title Class, ethnicity and religion in the Bengali East End: a political history
spellingShingle Class, ethnicity and religion in the Bengali East End: a political history
Nilufar, Ahmed
title_short Class, ethnicity and religion in the Bengali East End: a political history
title_full Class, ethnicity and religion in the Bengali East End: a political history
title_fullStr Class, ethnicity and religion in the Bengali East End: a political history
title_full_unstemmed Class, ethnicity and religion in the Bengali East End: a political history
title_sort Class, ethnicity and religion in the Bengali East End: a political history
author_id_str_mv d8d2587d94adcdf31706b9efe04db909
author_id_fullname_str_mv d8d2587d94adcdf31706b9efe04db909_***_Nilufar, Ahmed
author Nilufar, Ahmed
format Journal article
container_title Ethnic and Racial Studies
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publishDate 2016
institution Swansea University
issn 0141-9870
1466-4356
doi_str_mv 10.1080/01419870.2016.1181779
college_str College of Human and Health Sciences
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hierarchy_top_title College of Human and Health Sciences
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department_str Centre for Social Work and Social Care Research{{{_:::_}}}College of Human and Health Sciences{{{_:::_}}}Centre for Social Work and Social Care Research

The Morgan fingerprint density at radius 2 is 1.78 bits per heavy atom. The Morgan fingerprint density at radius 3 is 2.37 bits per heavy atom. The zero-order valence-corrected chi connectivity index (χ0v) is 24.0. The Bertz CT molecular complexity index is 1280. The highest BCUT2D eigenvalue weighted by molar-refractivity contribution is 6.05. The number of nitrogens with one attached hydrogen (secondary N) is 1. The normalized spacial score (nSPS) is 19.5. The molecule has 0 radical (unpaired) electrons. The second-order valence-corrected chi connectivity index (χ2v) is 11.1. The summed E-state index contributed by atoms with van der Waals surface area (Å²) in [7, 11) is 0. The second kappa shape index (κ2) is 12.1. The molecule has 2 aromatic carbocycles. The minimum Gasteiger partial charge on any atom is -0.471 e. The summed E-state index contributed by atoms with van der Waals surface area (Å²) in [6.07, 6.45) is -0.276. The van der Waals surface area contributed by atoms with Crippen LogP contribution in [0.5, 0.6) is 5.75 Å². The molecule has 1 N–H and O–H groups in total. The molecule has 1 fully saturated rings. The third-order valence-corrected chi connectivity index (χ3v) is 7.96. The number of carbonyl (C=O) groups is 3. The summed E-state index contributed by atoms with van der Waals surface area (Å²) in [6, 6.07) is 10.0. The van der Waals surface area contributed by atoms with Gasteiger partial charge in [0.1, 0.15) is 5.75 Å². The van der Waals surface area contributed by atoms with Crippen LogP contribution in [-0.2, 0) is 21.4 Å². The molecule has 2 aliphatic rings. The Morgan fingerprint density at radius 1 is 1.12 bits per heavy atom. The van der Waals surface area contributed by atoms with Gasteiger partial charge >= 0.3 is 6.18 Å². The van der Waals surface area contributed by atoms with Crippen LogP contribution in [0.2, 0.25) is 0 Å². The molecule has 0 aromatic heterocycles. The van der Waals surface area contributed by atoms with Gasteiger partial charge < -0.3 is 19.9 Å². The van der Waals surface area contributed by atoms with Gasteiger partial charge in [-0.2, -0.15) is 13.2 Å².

url http://www.tandfonline.com/doi/abs/10.1080/01419870.2016.1181779
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description The Bangladeshi community in East London is more associated with deprivation and disadvantage than it is with political activism. However, in this insightful book Glynn charts the political mobilization of the community in Tower Hamlets, threading together political activism of Bengalis from the end of Empire and East Pakistan; to the Independence of Bangladesh in 1971 and their growing political engagement in the UK.The East End has historically been a magnet for migrants. Glynn discusses the familiar trope of comparisons between Bangladeshis and the previous wave of Jewish settlers, pointing out significant differences between the communities that have shaped their political engagement. The Jewish struggle against fascism in the 1930s is often likened to the Bengali fight against racism in the 1970s; however, the framework of experience was very different. The Jewish community was already established in the East End by that time, whereas Bengalis were only just arriving into the hostility of the 1970s with young families and no understanding of the English language and culture. Having had time to settle created the space for the Jewish community to feel secure in their religious identity before going on to form alliances with other working class groups and trade unions to improve conditions for the wider community.
published_date 2016-05-06T03:44:54Z